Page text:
Lyth Valley Damsons
Also known as Westmorland Damsons, Witherslack Damsons and Kendal Damsons, are an old English native fruit, similar to plums. Purple-black in colour, with yellow-green flesh they have a delicious, distinctive slightly tart flavour. Damsons are found elsewhere in the UK, but the Lyth Valley variety is particularly aromatic
The orchards of the Lyth Valley in the Southern Lake District in Cumbria date back to the 1850s; the Valley because of its unique geographical features provides an excellent micro-climate for cultivation. The fruit, which is said to take its name from Damascus in Syria, was grown both as a crop and for use as a dye in the wool industry of Yorkshire. When that trade declined, many orchards were neglected or abandoned. However, in recent years, the Countryside Commission and local enthusiasts have brought about a revival of interest in the crop, and orchards have been replanted. The fruit is sold locally in season, and a wide range of artisan Cumbrian products is now made with damsons (to the extent this now sometimes has to be supplemented with fruit from outside the region). The Crosthwaite Damson Day is now an annual spring event.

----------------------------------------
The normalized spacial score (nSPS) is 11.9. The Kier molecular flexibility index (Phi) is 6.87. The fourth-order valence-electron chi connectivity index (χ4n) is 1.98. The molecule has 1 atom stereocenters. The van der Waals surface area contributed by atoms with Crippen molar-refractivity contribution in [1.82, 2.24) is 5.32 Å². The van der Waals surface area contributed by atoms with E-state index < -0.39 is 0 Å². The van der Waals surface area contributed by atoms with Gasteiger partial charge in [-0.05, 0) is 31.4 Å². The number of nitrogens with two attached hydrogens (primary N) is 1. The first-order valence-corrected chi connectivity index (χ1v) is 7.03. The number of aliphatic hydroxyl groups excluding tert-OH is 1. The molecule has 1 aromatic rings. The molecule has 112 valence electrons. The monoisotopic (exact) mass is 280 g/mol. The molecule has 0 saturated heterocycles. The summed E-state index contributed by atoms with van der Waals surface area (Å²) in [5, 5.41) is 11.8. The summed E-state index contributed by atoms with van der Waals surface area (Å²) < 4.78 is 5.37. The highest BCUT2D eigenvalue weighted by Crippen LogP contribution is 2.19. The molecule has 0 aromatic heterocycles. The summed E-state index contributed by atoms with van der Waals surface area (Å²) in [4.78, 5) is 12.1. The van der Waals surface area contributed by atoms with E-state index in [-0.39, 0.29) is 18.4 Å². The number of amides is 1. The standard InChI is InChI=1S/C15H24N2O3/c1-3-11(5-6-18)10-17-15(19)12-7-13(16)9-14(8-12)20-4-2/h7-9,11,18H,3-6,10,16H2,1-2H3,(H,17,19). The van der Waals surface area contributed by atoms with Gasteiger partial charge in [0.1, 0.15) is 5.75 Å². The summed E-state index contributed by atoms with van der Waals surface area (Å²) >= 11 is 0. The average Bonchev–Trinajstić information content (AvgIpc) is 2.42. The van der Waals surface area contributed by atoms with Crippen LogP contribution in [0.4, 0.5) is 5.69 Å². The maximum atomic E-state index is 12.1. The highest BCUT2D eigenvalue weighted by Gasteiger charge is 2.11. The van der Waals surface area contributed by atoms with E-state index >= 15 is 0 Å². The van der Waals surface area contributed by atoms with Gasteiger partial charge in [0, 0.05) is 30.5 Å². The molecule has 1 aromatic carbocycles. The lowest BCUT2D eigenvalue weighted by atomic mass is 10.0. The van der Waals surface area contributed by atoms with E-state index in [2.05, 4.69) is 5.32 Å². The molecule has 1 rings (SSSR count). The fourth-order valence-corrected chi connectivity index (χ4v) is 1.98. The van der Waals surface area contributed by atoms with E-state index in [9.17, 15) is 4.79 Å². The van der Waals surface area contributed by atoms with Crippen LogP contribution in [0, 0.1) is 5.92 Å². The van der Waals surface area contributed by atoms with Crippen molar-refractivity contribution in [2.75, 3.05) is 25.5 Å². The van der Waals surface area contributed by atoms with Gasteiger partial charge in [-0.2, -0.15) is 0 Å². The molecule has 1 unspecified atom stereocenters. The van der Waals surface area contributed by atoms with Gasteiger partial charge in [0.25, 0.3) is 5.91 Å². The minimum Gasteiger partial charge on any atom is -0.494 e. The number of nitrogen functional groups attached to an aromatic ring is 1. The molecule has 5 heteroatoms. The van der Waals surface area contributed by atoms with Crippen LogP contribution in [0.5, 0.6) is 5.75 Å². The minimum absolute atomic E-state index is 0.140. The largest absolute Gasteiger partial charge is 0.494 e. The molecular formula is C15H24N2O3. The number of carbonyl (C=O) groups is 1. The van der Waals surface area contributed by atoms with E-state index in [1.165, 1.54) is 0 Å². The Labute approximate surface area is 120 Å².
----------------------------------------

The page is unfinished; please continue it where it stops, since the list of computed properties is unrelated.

Area of production:
Lyth Valley in the Southern Lake District in Cumbria
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